Why Taiwan is likely to set a first in Asia by legalising same-sex marriages
Tolerance among large number of Buddhists, Christians on the island and widely established feminist movement have helped gain acceptance for move, analysts say
Su Shan and her partner are raising five-month-old twins together, but only one of the women is their legal parent. That could soon change as Taiwan appears likely to become the first place in Asia to legalise same-sex marriage.
“Now, if something happens to the child, the other partner is nothing but a stranger,” said Su, a 35-year-old software engineer in Taipei. By contrast, either partner in a legally recognised marriage could make legal, medical and educational decisions, she said.
Taiwanese lawmakers are working on three bills in support of marriage equality, one of which is already listed for review and could be passed within months. Same-sex marriage also has the prominent support of President Tsai Ing-wen, the first woman who hold the post.
About 80 per cent of Taiwanese between ages 20 and 29 support same-sex marriage, said Tseng Yen-jung, spokeswoman for the group Taiwan LGBT Family Rights Advocacy , citing local university studies. Taiwan’s United Daily News found in a survey taken four years ago that 55 per cent of the public supported same-sex marriage, with 37 per cent opposed.
That is seen as a reflection of Taiwan’s ready acceptance of multi-party democracy and other inclusive attitudes, as well as the fact that Taiwan’s 23 million people largely follow Buddhism and traditional Chinese religions that take no strong positions on sexual orientation or gay marriage.
Gay and lesbian relationships began to find wide acceptance in the 1990s, aided by the already well-established feminist movement, said Jens Damm, associate professor in the Graduate Institute of Taiwan Studies at Chang Jung University in Taiwan.
“The elite became in favour of a kind of gender equality,” Damm said.
Still, same-sex marriage still had to overcome traditional perceptions of gender roles and the strong pressure on children to marry and have kids. The self-ruled island also lacks many openly gay and lesbian celebrities to lead the way; the writer and television talk show host Kevin Tsai is among the few exceptions.
Taiwan would join Canada, Colombia, Ireland, the United States and 16 other countries that have legalised same-sex marriage over the past 15 years, according to the Washington, DC-based LGBT rights advocacy group Human Rights Campaign . But it would be a notable exception among Asian and Middle Eastern countries, at least 20 of which continue to ban same-sex intercourse.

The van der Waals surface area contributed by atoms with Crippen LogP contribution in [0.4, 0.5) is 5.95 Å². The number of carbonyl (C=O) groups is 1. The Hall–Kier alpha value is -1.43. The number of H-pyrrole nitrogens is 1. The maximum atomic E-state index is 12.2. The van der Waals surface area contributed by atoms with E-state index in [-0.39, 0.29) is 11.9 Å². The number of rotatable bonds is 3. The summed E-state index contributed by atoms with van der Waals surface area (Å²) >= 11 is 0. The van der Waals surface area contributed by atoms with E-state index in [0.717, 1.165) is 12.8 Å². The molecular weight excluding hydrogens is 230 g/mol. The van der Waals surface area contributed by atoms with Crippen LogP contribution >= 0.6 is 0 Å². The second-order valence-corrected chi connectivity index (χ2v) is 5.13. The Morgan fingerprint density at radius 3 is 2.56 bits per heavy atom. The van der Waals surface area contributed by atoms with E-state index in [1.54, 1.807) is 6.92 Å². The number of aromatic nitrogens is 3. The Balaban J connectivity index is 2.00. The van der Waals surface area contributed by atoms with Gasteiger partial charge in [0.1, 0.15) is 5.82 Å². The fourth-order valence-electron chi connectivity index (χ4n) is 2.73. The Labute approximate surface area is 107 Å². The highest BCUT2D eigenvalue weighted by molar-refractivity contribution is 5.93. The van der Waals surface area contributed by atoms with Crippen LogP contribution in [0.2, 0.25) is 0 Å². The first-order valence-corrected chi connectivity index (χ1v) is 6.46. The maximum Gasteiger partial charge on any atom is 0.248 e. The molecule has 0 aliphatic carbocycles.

“It’s a big step forward for the history of human rights,” said Yu Mei-nu, a ruling Democratic Progressive Party lawmaker who is sponsoring the same-sex marriage bill now in line for parliamentary debate. “If Taiwan can get this passed ... it will give other Asian countries a model.”
Taiwan’s justice ministry has not backed a specific bill, but pledged on its website last month to maintain an “attitude of openness” toward same-sex marriage. President Tsai said as recently as October that she supported same-sex marriage.
Domestic gays and lesbians have also formed an effective lobby in recent years. An annual Gay Pride march in Taipei last month drew tens of thousands of people, many pushing for gay marriage. About 100 people have separately formed a group pushing for the cause.
For Log Chen, a Tarot card fortune teller in Taipei, said legalised marriage would mean she and her partner of three years could make future plans with more confidence.
“In case something happens to my partner, I will not be left with nothing,” Chen, 32, said.
While practical issues such as sharing assets and medical benefits are motivating factors, simple love and respect are also a strong impetus, said Jay Lin, founder and director of the Taiwan International Queer Film Festival.
“There are lots of people who have been loving and committed to each other for decades and they’d like to put a ring around their finger,” said the father of four-month-old twin boys, who said he would consider marrying his partner.
Still, as legalisation grows closer, opposition to same-sex marriage is hardening among a small minority of fundamentalist churches and conservative politicians. That includes some members of the main opposition Nationalist Party’s Central Standing Committee, party spokesman Hu Wen-chi said.
During their time in power, the Nationalists stopped earlier efforts to pass same-sex marriage bills, including one introduced in 2013 that met opposition from Christian groups that gathered signatures from about 400,000 naysayers.
Legalising same-sex marriages would burden Taiwan’s welfare system and be tough on children, said Chen Chih-hung, chairman of the year-old political party Faith And Hope League, which has no seats in parliament.
The death of a same-sex spouse would leave the survivor dependent on government support as many couples would not have children to support them in old age, Chen said. Children of such couples would find it difficult to socialise with children from more mainstream families, he added, although that argument has been refuted by many social scientists.
Su, the software engineer, said she and her partner, also 35, find little sign of such concerns among the people they meet. Most Taiwanese are highly accepting of their relationship and their right to raise children, she said.
“We go to the market with our kids and people say ‘how cute,’” she said. “When they find there are two mamas, they feel intrigued. Maybe they have seen news about this type of family but don’t have friends near them who are doing it.”